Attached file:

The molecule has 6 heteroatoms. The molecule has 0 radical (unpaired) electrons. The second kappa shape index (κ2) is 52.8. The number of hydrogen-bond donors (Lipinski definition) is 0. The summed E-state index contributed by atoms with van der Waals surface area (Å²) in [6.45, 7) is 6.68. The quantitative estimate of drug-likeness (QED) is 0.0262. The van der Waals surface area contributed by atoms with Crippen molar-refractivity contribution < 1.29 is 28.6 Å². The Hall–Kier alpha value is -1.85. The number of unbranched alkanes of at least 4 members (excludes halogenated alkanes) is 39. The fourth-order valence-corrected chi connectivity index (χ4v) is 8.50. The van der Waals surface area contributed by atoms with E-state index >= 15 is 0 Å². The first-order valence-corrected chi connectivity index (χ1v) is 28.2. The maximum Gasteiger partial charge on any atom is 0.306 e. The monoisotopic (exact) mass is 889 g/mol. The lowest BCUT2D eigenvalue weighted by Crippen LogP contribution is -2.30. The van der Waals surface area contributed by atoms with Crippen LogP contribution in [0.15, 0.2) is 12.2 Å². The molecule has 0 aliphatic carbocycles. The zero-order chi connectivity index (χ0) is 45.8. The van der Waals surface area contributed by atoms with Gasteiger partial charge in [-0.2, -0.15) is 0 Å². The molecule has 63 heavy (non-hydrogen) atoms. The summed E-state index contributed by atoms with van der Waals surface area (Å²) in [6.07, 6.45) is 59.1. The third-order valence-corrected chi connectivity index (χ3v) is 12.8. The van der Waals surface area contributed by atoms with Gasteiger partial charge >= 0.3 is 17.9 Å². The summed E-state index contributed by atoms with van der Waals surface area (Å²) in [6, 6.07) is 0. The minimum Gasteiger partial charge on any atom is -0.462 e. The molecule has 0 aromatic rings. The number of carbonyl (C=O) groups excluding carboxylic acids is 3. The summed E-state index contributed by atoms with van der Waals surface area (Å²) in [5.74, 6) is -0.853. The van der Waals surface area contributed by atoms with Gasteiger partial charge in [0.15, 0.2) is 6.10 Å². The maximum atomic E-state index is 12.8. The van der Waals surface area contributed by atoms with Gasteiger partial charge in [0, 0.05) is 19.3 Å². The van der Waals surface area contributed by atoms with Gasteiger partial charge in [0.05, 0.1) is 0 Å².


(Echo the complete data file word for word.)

The molecule has 6 heteroatoms. The molecule has 0 radical (unpaired) electrons. The second kappa shape index (κ2) is 52.8. The number of hydrogen-bond donors (Lipinski definition) is 0. The summed E-state index contributed by atoms with van der Waals surface area (Å²) in [6.45, 7) is 6.68. The quantitative estimate of drug-likeness (QED) is 0.0262. The van der Waals surface area contributed by atoms with Crippen molar-refractivity contribution < 1.29 is 28.6 Å². The Hall–Kier alpha value is -1.85. The number of unbranched alkanes of at least 4 members (excludes halogenated alkanes) is 39. The fourth-order valence-corrected chi connectivity index (χ4v) is 8.50. The van der Waals surface area contributed by atoms with E-state index >= 15 is 0 Å². The first-order valence-corrected chi connectivity index (χ1v) is 28.2. The maximum Gasteiger partial charge on any atom is 0.306 e. The monoisotopic (exact) mass is 889 g/mol. The lowest BCUT2D eigenvalue weighted by Crippen LogP contribution is -2.30. The van der Waals surface area contributed by atoms with Crippen LogP contribution in [0.15, 0.2) is 12.2 Å². The molecule has 0 aliphatic carbocycles. The zero-order chi connectivity index (χ0) is 45.8. The van der Waals surface area contributed by atoms with Gasteiger partial charge in [-0.2, -0.15) is 0 Å². The molecule has 63 heavy (non-hydrogen) atoms. The summed E-state index contributed by atoms with van der Waals surface area (Å²) in [6.07, 6.45) is 59.1. The third-order valence-corrected chi connectivity index (χ3v) is 12.8. The van der Waals surface area contributed by atoms with Gasteiger partial charge >= 0.3 is 17.9 Å². The summed E-state index contributed by atoms with van der Waals surface area (Å²) in [6, 6.07) is 0. The minimum Gasteiger partial charge on any atom is -0.462 e. The molecule has 0 aromatic rings. The number of carbonyl (C=O) groups excluding carboxylic acids is 3. The summed E-state index contributed by atoms with van der Waals surface area (Å²) in [5.74, 6) is -0.853. The van der Waals surface area contributed by atoms with Gasteiger partial charge in [0.15, 0.2) is 6.10 Å². The maximum atomic E-state index is 12.8. The van der Waals surface area contributed by atoms with Gasteiger partial charge in [0, 0.05) is 19.3 Å². The van der Waals surface area contributed by atoms with Gasteiger partial charge in [0.05, 0.1) is 0 Å².